How much time should a pilot study during airline training?

Airline pilot hiring is improving and many pilots are getting their chance to go to the airlines. For many, this will be their first time to any formal airline pilot training. Airline pilot training is not easy to get through and requires a lot of time studying. For the first three weeks or more, a pilot will go through basic indoctrination and aircraft systems training. This usually consists of eight hours a day of training, which does not leave very many hours at the end of the day. Usually at the end of these days the pilot is very fatigued.



At the end of these eight hour days a pilot does not have but two or three more hours of study in them. Whether the pilot does that after ground school or they take a break and then finish their study it is up to their own personal preference. I've done it both ways and both seem to work just fine. When ground school ended at five o'clock, I often stayed for two or three hours to study and then I went back to the hotel room and/or dinner with not much more expectation of studying. Sure I would review by limitations and memory items a little bit more but I tried to slow down so I go to bed at a reasonable time.

I have also left ground school of five o'clock and got in a workout and then did my two or three hours of study. This method also seemed to work just as well. I think what a lot of pilots need to realize is that after they get out of ground school they are pretty limited on their energy and brain power and that they only have a few more hours of study in them.


Sleep is extremely important during pilot training. If you try to carry a heavy schedule of study right up to bedtime you probably will have trouble going to sleep. It is very wise to have some slow down time an hour to an hour and a half before bedtime and usually you will fall sleep fairly easily. If you've ever done any research on sleep, having a slowdown period before bed is the best technique to falling asleep quickly.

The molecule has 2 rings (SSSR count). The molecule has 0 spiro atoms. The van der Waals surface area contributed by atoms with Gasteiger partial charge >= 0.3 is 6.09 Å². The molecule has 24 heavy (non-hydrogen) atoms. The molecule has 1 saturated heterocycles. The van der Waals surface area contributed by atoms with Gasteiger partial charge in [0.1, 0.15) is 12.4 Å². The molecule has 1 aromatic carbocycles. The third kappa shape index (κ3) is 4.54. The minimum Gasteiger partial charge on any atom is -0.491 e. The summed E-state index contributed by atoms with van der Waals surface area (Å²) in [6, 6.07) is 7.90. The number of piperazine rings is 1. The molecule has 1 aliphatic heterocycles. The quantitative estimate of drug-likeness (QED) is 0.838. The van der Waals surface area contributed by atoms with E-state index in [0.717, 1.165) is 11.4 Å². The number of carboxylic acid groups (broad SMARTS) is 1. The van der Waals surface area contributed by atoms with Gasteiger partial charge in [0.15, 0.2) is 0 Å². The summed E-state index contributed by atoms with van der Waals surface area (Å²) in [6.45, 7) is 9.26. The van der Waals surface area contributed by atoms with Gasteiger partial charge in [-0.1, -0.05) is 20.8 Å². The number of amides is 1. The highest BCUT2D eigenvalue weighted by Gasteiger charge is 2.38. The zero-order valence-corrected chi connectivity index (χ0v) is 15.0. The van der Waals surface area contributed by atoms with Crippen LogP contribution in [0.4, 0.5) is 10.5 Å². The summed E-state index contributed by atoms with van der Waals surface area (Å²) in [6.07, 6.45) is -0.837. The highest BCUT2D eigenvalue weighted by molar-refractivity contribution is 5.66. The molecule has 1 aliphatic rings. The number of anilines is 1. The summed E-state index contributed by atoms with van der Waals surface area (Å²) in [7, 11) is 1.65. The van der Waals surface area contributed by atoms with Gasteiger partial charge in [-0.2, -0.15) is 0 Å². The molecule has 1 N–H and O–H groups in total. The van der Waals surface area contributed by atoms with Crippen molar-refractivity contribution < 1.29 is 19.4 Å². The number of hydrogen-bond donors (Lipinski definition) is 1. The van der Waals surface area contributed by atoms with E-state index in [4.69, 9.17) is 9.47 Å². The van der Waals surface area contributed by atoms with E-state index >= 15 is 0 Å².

I won't go into much detail here but getting 7 to 8 hours of sleep is the recommended amount. Sleep is very important for memory consolidation. There have been many studies conducted where one group received around five hours of sleep in another group received around seven or eight hour sleep. The next day when they were tested on what they learned the previous day the sleep group they received seven or eight hour sleep performed much better. If you are depriving yourself of sleep during training just to get a little more study you will probably not remember your study material as well as somebody getting more sleep.


So when you head off to airline pilot training plan on an extremely busy few months. Don't kill yourself and don't deprive yourself of sleep but if you pay attention during your eight hours of ground school, listen to what your instructors focus on you will probably do fine. Plan on spending two or three hours every day wisely studying. Do your best to wind down at night and really try to get seven or eight hours sleep. If you do this you should get through training fairly well.